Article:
"In some ways it makes Mr. Richardson's conduct more egregious," Solowiejczyk said. "Because he kept money himself instead of shipping it to players."
Craig Mordock, Richardson's lawyer, made his case to Ramos by painting Richardson as the biggest victim of negative publicity of any coach involved in the case.
"He is the public face of this scandal," Mordock said. "It's a rags-to-riches-back-to-rags story, in a professional sense."
Because Richardson worked for a top-flight basketball program, Mordock said he was the most high-profile of all the coaches involved -- but also, surprisingly, the lowest-paid. And in the spring of 2017, he came under financial pressures, pressures that pushed him into nefarious activity. Recruiting is, far and away, regarded as the most time-consuming and stressful aspect of college coaching. Richardson was great at it, but it wore away at him. Richardson claimed on FBI-captured conversations that he dipped into his retirement account to help fund some of Arizona's recruitments.
"I don't believe anyone in college basketball believed that committing an NCAA violation would lead to federal prosecution," Mordock said.
Richardson, who pled guilty to one count of conspiracy to commit bribery, was also ruled with a forfeiture of the $20,000 as means to steer Arizona players and prospects to Christian Dawkins' fledgling sports management company, LOYD Inc.
After the sentencing, as most made their way out of the courtroom, Richardson stood from where he'd been seated in front of the judge and prosecutors and stared ahead for nearly a minute. He looked like a man who'd gone through hell in private and now knew he had more waiting for him behind bars in a matter of weeks. Richardson's wife, in tears, comforted him. As they waited for the elevator, they huddled in a corner, joined by some friends and family who came to support them.
Richardson was asked outside the courthouse if he thought it fair that assistant coaches were caught up in this saga and taking the brunt of the punishment, as opposed to head coaches, most of whom have kept their jobs after the FBI probe of bribery and corruption in college basketball.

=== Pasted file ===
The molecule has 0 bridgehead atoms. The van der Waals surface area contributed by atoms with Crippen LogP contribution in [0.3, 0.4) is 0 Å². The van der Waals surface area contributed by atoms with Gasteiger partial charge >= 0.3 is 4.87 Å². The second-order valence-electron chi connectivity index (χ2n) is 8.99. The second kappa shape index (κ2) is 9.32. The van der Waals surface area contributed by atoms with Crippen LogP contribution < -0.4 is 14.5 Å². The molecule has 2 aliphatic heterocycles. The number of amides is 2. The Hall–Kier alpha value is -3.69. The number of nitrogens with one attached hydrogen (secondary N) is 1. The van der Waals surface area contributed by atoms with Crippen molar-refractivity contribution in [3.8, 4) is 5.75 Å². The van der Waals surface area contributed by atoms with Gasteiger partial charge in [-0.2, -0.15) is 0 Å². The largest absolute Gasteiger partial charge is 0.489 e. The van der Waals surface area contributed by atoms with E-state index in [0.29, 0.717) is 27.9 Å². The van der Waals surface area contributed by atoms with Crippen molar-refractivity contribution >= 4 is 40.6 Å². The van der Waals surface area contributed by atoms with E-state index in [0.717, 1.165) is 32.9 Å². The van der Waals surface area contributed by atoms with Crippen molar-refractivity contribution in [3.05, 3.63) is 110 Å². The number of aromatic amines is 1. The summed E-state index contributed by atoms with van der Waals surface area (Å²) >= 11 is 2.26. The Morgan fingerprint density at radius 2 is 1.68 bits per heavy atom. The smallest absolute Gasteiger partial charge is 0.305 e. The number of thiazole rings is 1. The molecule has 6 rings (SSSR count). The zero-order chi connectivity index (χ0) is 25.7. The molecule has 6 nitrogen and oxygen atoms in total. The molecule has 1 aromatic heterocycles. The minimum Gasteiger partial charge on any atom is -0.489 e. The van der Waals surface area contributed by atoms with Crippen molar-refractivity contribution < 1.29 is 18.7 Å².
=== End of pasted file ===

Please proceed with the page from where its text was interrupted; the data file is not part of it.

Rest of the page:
"I can't really answer that," Richardson said. "I can only attest to what I did and that's it."
Prior to Judge Ramos handing down Richardson's sentence, we learned through Richardson's attorney that he hasn't had a full-time job since January 2018, when he was fired from Arizona. In court on Wednesday, Bland's attorney referenced how Richardson was turned down for a job at Starbucks, citing the case's notoriety. Instead, Richardson has been working for $40-50 per hour to train kids 7-14 years old.
Richardson, once a name only known to those within college basketball or diehard Arizona fans, became a symbol on Thursday of how cheating in college can stain your life, if not ruin it, forever. This investigation has had a chorus of critics for myriad reasons, and a prison sentence will probably only cause a crescendo.
And we're not done here yet. The sentencing of Lamont Evans, a former assistant coach at South Carolina and at Oklahoma State, will be Friday. He's expected to receive a harsher sentence than Richardson. Later this year, former Auburn assistant Chuck Person, an all-time player in school history, will be sentenced. He pled guilty in May in a separate case.
As he left the courthouse grounds, holding hands with his wife, Richardson was also asked if Miller knew about Wildcat players being paid, something wiretapped phone calls caught Richardson and Dawkins explicitly discussing in 2017 and which the NCAA will use to build in one of many highly anticipated cases currently transpiring in Indianapolis.
"You've got to ask him that," Richardson said. "He's not on trial. I was on trial."
He later contacted a reporter to clarify his statements and said he has "no knowledge of Sean Miller paying players or attempting to pay them."
Richardson is scheduled for surrender in New York on July 18.